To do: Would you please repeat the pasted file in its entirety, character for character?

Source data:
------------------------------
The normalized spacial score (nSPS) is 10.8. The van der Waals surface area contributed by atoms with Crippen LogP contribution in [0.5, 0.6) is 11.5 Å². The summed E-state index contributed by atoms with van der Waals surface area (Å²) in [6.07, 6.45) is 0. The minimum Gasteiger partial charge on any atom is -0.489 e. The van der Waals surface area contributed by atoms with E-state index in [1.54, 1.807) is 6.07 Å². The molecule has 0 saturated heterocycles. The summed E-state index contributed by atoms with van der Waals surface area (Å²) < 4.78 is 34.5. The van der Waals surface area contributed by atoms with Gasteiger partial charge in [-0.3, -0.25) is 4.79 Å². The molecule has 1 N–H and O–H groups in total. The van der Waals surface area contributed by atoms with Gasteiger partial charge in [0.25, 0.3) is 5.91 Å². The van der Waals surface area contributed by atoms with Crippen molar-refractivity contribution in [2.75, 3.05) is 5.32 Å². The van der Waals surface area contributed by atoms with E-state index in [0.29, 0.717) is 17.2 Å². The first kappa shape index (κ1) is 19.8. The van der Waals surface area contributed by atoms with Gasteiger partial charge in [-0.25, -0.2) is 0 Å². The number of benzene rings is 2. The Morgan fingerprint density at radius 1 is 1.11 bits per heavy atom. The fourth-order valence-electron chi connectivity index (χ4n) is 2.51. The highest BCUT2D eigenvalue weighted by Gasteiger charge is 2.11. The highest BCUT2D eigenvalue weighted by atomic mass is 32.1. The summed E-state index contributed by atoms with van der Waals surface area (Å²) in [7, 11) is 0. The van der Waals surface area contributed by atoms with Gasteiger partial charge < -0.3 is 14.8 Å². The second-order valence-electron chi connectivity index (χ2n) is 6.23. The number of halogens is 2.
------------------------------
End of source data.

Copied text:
The normalized spacial score (nSPS) is 10.8. The van der Waals surface area contributed by atoms with Crippen LogP contribution in [0.5, 0.6) is 11.5 Å². The summed E-state index contributed by atoms with van der Waals surface area (Å²) in [6.07, 6.45) is 0. The minimum Gasteiger partial charge on any atom is -0.489 e. The van der Waals surface area contributed by atoms with E-state index in [1.54, 1.807) is 6.07 Å². The molecule has 0 saturated heterocycles. The summed E-state index contributed by atoms with van der Waals surface area (Å²) < 4.78 is 34.5. The van der Waals surface area contributed by atoms with Gasteiger partial charge in [-0.3, -0.25) is 4.79 Å². The molecule has 1 N–H and O–H groups in total. The van der Waals surface area contributed by atoms with Gasteiger partial charge in [0.25, 0.3) is 5.91 Å². The van der Waals surface area contributed by atoms with Crippen molar-refractivity contribution in [2.75, 3.05) is 5.32 Å². The van der Waals surface area contributed by atoms with E-state index in [0.29, 0.717) is 17.2 Å². The first kappa shape index (κ1) is 19.8. The van der Waals surface area contributed by atoms with Gasteiger partial charge in [-0.25, -0.2) is 0 Å². The number of benzene rings is 2. The Morgan fingerprint density at radius 1 is 1.11 bits per heavy atom. The fourth-order valence-electron chi connectivity index (χ4n) is 2.51. The highest BCUT2D eigenvalue weighted by Gasteiger charge is 2.11. The highest BCUT2D eigenvalue weighted by atomic mass is 32.1. The summed E-state index contributed by atoms with van der Waals surface area (Å²) in [7, 11) is 0. The van der Waals surface area contributed by atoms with Gasteiger partial charge < -0.3 is 14.8 Å². The second-order valence-electron chi connectivity index (χ2n) is 6.23. The number of halogens is 2.